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Europalia opens window to China

2009. 9 October

by Chen Jie
( The Belgian Jesuit missionary, mathematician and astronomer Ferdinand Verbiest, known as Nan Huairen in Chinese, arrived in China in 1659. He introduced Catholicism and worked as a diplomat, cartographer and translator. He became a close friend of Emperor Kangxi (1654-1722) and was given the task by the Qing court of rebuilding the Beijing Ancient Observatory.

Now, some 350 years later, invited by Europalia, one of the leading arts festivals in Europe, Chinese artists and "missionaries" are embarking on a four-month cultural tour of Belgium to give Europeans a better understanding of the Middle Kingdom.

China's Vice-President Xi Jinping yesterday attended the opening ceremony at the Bozar, Brussels Center for Fine Arts, with Vice-Minister of Culture Zhao Shaohua and Belgium's Minister of Foreign Affairs Yves Leterme, to announce the formal opening of the Europalia China Festival.

"When the King of Belgium Koning Albert II visited China in June 2005, President Hu Jintao accepted his invitation for China to be the guest country at the 2009 Europalia Festival. Thanks to the hard work from both sides in the last four years, we can now present a most extensive picture of the diversity of Chinese arts and culture. Even so, this is still just a glimpse at 5,000 years of Chinese civilization," Zhao says.

"I hope our efforts will promote cultural diversity and dialogues between countries."

Until Feb 14 next year, when Valentine's Day coincides with the Chinese New Year in the lunar calendar, Europalia China Festival will celebrate the diversity of Chinese culture by hosting 50 exhibitions and 450 theater shows, concerts, movies, conferences and literature workshops in 75 cities in Belgium, and four neighboring countries.

Comte Jacobs de Hagen, president of Europalia, told China Daily that it was good timing to have China as a guest country.

"After the Beijing Olympic Games and before the Shanghai Expo in 2010, China's fascination and appeal have never been stronger. What's more, this year marks the 40th anniversary of Europalia and you have just celebrated the 60th anniversary of the founding of New China," De Hagen says.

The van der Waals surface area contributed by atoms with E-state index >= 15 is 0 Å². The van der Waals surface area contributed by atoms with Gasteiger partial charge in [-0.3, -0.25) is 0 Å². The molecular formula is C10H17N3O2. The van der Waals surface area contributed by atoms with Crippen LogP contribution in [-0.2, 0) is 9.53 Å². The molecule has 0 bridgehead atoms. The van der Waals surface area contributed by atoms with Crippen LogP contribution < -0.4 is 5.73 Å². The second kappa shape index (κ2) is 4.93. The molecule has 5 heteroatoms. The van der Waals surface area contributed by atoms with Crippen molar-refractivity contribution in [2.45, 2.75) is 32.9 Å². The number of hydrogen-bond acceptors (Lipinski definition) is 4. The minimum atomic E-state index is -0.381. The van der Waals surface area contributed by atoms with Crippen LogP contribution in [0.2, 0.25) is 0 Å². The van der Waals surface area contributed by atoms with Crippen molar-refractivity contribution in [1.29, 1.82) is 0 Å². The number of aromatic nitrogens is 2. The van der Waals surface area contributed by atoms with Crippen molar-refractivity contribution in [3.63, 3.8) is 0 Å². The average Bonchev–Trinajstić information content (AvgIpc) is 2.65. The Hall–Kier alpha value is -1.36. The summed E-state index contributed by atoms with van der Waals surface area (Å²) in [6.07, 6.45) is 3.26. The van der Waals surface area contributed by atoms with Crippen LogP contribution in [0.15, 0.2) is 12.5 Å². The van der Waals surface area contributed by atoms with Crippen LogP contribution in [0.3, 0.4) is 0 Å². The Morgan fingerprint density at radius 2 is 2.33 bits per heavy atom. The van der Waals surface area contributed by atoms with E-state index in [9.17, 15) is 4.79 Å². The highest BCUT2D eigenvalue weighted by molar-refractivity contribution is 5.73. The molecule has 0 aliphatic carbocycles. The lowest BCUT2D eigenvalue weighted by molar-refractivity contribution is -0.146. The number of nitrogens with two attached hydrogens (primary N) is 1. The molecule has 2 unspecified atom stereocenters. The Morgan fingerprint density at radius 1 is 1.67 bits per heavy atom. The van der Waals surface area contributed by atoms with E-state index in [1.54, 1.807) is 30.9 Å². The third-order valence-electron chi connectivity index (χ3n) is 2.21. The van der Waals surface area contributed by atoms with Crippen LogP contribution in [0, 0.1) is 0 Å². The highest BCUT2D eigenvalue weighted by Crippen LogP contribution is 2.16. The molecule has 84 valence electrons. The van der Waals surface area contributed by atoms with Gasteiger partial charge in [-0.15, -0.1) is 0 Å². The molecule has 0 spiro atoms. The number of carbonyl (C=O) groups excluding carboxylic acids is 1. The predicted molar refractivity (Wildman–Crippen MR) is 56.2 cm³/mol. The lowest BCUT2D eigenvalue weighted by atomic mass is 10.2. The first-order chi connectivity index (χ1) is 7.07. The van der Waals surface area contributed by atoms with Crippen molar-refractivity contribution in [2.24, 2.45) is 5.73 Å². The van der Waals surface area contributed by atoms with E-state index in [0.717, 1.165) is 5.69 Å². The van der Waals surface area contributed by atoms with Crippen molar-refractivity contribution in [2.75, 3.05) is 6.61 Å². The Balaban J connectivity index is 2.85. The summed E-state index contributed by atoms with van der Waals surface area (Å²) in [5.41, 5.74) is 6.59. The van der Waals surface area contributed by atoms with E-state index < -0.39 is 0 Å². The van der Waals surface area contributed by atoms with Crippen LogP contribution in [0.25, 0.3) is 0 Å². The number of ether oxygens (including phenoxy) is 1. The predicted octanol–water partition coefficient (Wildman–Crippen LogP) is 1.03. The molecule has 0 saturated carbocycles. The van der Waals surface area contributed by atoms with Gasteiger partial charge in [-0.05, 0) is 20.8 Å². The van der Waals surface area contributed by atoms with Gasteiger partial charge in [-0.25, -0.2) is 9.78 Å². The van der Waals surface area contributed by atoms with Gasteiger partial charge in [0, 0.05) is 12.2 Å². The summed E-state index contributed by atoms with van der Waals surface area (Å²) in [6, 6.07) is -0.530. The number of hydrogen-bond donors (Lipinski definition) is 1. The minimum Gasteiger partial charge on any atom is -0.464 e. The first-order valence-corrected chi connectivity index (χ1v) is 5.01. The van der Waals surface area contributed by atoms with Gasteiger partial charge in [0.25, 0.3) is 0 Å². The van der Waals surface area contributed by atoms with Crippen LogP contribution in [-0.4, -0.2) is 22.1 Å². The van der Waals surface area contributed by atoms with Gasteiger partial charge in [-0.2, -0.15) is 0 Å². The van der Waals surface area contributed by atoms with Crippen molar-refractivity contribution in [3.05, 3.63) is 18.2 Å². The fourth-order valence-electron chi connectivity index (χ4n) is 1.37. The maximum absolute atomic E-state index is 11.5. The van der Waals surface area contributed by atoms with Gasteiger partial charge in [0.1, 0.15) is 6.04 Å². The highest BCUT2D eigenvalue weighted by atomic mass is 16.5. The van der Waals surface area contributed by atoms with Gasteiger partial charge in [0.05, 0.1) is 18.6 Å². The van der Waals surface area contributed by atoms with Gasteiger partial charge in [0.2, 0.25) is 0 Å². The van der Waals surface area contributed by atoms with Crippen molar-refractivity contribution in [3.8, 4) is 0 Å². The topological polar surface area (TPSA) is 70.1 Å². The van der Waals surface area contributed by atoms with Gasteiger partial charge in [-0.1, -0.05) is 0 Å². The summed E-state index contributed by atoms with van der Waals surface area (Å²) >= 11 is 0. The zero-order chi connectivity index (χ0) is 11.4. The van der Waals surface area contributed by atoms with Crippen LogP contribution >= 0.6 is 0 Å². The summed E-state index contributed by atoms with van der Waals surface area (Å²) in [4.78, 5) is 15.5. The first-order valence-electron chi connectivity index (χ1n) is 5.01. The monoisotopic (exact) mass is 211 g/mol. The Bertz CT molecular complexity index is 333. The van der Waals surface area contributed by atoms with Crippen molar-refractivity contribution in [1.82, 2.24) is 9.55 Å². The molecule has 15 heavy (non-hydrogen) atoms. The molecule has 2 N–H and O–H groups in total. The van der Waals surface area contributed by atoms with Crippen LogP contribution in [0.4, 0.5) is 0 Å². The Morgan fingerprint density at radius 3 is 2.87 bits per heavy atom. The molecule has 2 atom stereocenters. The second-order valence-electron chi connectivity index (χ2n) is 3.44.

Europalia is a major international arts festival held every two years to celebrate one invited country's cultural heritage. Its name is a combination of two words "Europe" and "Opalia", an ancient Roman harvest festival held in mid-December, in honor of Ops, an earth goddess and fertility deity. Her name is the root of the Latin word "Opus", that denotes a work of art.

Since 1969, Europalia has organized 21 festivals and brought fresh insight into the appreciation of many European countries, as well as more distant lands like Mexico, Japan and Russia.

Europalia China is the largest festival, however, with a comprehensive program of music, fine arts, photograph, cinema, theater, dance, literature and more, says Kristine de Mulder, general manager of Europalia, in her office facing the Bozar.

"When we plan the whole project, we don't just choose traditional arts. Of course, China's rich culture heritage has been a constant value throughout the centuries and fascinates us, but it also forces us to take other approaches, such as the contemporary arts."

From this perspective, the festival designs the programs around four themes: Eternal China, Contemporary China, Colorful China, China and the Rest of the World.

Eternal China focuses on the splendor of the tangible and intangible Chinese heritages; while Contemporary China showcases trendy art works, pop, rock and electronic music from urban centers and the avant-garde theater and cinema. Colorful China introduces Chinese customs, popular culture and ways of living. In China and the Rest of the World, there are collaborations by Chinese artists and counterparts from other countries.